Call it, “the year of the fish” in South Dakota.
State fish records are falling repeatedly with six species set in 2016. That matches 2009 for the most record species set in a single year, according to the South Dakota Game, Fish and Parks website.
Is it just a lucky day of fishing for these anglers? Or is there something more behind these monster catches this year?
“It’s just kind of the luck of the draw, I’d guess,” said Geno Adams, fisheries program administrator for GF&P. “I can’t think of anything that would cause there to be a bunch of big fish caught. We’ve had decent weather more than recent years.”
State records are split into two categories, restricted catches, meaning it was caught on a rod and reel, and unrestricted catches, which means the fish was taken by any legal means other than a hook and line, including snagging, bow and arrow or spearing.
Lyal Held set the tone for 2016 with his 7-pound, 3-ounce smallmouth bass, caught in April on Horseshoe Lake in northeast South Dakota. It was one of two restricted state records set this year, the other being a 31-pound, 8-ounce chinook salmon caught on the Missouri River’s Lake Oahe by Darrick Koch, of Watertown.
Four unrestricted records have been set. They are Alex Portice, smallmouth bass, 6 pounds, 1 ounce, underwater spearing, on Lake Francis Case; Tyler Manning, smallmouth buffalo, 51 pounds, 3 ounces, bow and arrow, on Firesteel Creek; Russ Oetken, european rudd, 1 pound, 8 ounces, underwater spearing, on Interstate Lake; and Riley Stanga, longnose gar, 24 pounds, 2 ounces, bow and arrow, on the James River.
Todd St. Sauver, regional fisheries biologist for GF&P, explained the smallmouth buffalo, the european rudd and the longnose gar — all considered rough, non-game fish — were likely landed this year due to an increase in popularity in bow fishing.
“There might be slightly greater odds in setting a state record as you get more people out there,” St. Sauver said.
The most recent state record landed was the unrestricted smallmouth bass, which was harvested on Aug. 6 by Alex Portice. It was the second time the unrestricted smallmouth bass record was broken this year and fourth time since August 2015.
As for the restricted catches, St. Sauver said Held’s smallmouth bass on Horseshoe was specifically sought after. After it was verified as a state record in Webster, S.D., it was released.
“Especially on Horseshoe, it has a long history of producing large smallmouth bass,” St. Sauver said, “and this particular one taken in April, it wasn’t that extraordinary for length. But it was a pre-spawn fish that was extremely heavy for its length.”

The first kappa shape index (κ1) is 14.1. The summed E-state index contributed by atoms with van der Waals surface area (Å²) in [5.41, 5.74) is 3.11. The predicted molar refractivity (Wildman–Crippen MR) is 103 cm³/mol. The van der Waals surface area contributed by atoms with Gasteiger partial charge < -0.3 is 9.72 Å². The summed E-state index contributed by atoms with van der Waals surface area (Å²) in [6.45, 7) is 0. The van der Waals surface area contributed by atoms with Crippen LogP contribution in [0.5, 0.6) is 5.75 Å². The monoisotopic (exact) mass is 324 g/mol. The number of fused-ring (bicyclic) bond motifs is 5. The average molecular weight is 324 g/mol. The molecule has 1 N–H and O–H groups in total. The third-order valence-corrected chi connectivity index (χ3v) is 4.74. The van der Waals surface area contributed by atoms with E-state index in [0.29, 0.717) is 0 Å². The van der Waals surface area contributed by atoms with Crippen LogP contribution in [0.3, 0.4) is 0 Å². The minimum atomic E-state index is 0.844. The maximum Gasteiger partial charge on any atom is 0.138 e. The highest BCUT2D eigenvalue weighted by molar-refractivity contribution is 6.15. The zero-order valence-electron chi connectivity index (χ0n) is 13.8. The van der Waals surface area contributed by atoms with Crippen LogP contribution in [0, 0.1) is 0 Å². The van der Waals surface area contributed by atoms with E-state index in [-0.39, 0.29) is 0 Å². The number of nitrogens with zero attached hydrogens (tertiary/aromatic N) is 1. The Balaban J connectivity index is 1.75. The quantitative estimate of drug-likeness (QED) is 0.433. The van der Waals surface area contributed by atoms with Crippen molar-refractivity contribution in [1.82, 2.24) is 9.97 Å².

Each state record fish has to go through a process of verification. The fish needs to be weighed on a registered scale and have a GF&P biologist approve of the catch. Then, a form is completed and sent to Adams.
“When a state record is broken, the state record form comes to me and I make sure the person had a license and do some checking to make sure everything seems correct,” Adams said.
And while Adams says five of this year’s record fish were probably caught because of luck and chance, there may be more to the chinook salmon record.
Adams, based in Pierre, said there have been multiple salmon weighing more than 20 pounds caught this year in Lake Oahe. Koch’s record fish this summer topped the previous record by more than 7 pounds.
Since the early 1980s, GF&P has stocked millions of chinook salmon — between 200,000 to 300,000 annually — into Lake Oahe, where water depths exceed 100 feet in places. That gives the fish species plenty of needed cold water.
Bob Hanten Jr., a regional fisheries biologist in Pierre, said Lake Oahe has an abundant number of cold-water prey fish, such as rainbow smelt and lake herring, for the chinook salmon to feast on.
“The reason we’re seeing these large-size salmon is because we have an abundance of lake herring populations that are 5 to 10 inches long,” Hanten Jr. said. “Lake herring are a high-energy, oily, cold-water food fish. It really is the ideal food to grow big salmon.”
Anglers are not catching a high number of salmon this year, Hanten Jr. explained, but said they have an opportunity to catch large fish.
Koch is hoping his record holds for at least a year.
“Since I caught that one, there have been a half-dozen 20 pounds or bigger caught,” he said. “You know how fishing is, you have to be lucky and you have to drag the bait in front of the one that’s hungry.”
The longest-standing state record fish is the channel catfish, caught on a rod and reel in 1949. The 55-pound fish was caught on the James River.
Perhaps the most coveted state record is the walleye, a record held by Georgine Chytka, who caught the 16-pound, 2-ounce fish in November 2002 at the Fort Randall Dam tailwaters.
2016 records set
• Darrick Koch, chinook salmon, weighing 31 pounds, 8 ounces, on Lake Oahe.
• Lyal Held, smallmouth bass, 7 pounds, 3 ounces, on Horseshoe Lake.
• Alex Portice, smallmouth bass, 6 pounds, 1 ounce, underwater spearing, on Lake Francis Case.
• Tyler Manning, smallmouth buffalo, 51 pounds, 3 ounces, bow and arrow, Firesteel Creek.
• Russ Oetken, european rudd, 1 pound, 8 ounces, underwater spearing, Interstate Lake.
• Riley Stanga, longnose gar, 24 pounds, 2 ounces, bow and arrow, James River.